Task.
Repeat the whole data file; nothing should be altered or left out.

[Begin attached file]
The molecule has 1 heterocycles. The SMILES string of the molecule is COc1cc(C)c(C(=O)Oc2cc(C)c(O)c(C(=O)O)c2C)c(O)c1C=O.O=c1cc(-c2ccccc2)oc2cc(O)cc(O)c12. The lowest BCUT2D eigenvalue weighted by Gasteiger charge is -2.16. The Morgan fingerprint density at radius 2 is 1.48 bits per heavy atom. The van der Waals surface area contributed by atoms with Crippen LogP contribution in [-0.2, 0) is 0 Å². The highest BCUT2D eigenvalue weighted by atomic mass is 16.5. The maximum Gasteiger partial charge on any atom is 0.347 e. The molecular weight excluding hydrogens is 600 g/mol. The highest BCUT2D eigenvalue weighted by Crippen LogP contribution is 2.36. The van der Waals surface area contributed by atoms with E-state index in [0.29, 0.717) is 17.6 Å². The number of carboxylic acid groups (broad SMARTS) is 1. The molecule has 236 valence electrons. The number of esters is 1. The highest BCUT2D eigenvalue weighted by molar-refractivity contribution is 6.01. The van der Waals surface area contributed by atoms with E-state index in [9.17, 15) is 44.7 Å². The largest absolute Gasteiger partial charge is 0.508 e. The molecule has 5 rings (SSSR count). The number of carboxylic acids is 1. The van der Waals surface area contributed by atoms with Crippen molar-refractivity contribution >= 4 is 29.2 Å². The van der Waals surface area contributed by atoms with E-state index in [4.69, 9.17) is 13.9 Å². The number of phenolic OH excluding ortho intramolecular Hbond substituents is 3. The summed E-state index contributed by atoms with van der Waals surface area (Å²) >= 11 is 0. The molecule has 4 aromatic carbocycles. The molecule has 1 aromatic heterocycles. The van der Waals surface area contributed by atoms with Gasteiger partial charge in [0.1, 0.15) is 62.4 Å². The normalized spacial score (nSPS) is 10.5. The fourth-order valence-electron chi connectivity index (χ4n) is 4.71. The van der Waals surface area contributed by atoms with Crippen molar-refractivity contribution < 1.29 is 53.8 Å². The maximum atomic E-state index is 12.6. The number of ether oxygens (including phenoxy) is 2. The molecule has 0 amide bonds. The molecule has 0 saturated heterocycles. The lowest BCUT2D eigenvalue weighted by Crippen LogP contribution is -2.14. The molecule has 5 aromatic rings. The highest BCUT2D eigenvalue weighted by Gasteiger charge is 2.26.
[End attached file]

The molecule has 1 heterocycles. The SMILES string of the molecule is COc1cc(C)c(C(=O)Oc2cc(C)c(O)c(C(=O)O)c2C)c(O)c1C=O.O=c1cc(-c2ccccc2)oc2cc(O)cc(O)c12. The lowest BCUT2D eigenvalue weighted by Gasteiger charge is -2.16. The Morgan fingerprint density at radius 2 is 1.48 bits per heavy atom. The van der Waals surface area contributed by atoms with Crippen LogP contribution in [-0.2, 0) is 0 Å². The highest BCUT2D eigenvalue weighted by atomic mass is 16.5. The maximum Gasteiger partial charge on any atom is 0.347 e. The molecular weight excluding hydrogens is 600 g/mol. The highest BCUT2D eigenvalue weighted by Crippen LogP contribution is 2.36. The van der Waals surface area contributed by atoms with E-state index in [0.29, 0.717) is 17.6 Å². The number of carboxylic acid groups (broad SMARTS) is 1. The molecule has 236 valence electrons. The number of esters is 1. The highest BCUT2D eigenvalue weighted by molar-refractivity contribution is 6.01. The van der Waals surface area contributed by atoms with E-state index in [9.17, 15) is 44.7 Å². The largest absolute Gasteiger partial charge is 0.508 e. The molecule has 5 rings (SSSR count). The number of carboxylic acids is 1. The van der Waals surface area contributed by atoms with Crippen molar-refractivity contribution >= 4 is 29.2 Å². The van der Waals surface area contributed by atoms with E-state index in [4.69, 9.17) is 13.9 Å². The number of phenolic OH excluding ortho intramolecular Hbond substituents is 3. The summed E-state index contributed by atoms with van der Waals surface area (Å²) >= 11 is 0. The molecule has 4 aromatic carbocycles. The molecule has 1 aromatic heterocycles. The van der Waals surface area contributed by atoms with Gasteiger partial charge in [0.1, 0.15) is 62.4 Å². The normalized spacial score (nSPS) is 10.5. The fourth-order valence-electron chi connectivity index (χ4n) is 4.71. The van der Waals surface area contributed by atoms with Crippen molar-refractivity contribution < 1.29 is 53.8 Å². The maximum atomic E-state index is 12.6. The number of ether oxygens (including phenoxy) is 2. The molecule has 0 amide bonds. The molecule has 0 saturated heterocycles. The lowest BCUT2D eigenvalue weighted by Crippen LogP contribution is -2.14. The molecule has 5 aromatic rings. The highest BCUT2D eigenvalue weighted by Gasteiger charge is 2.26.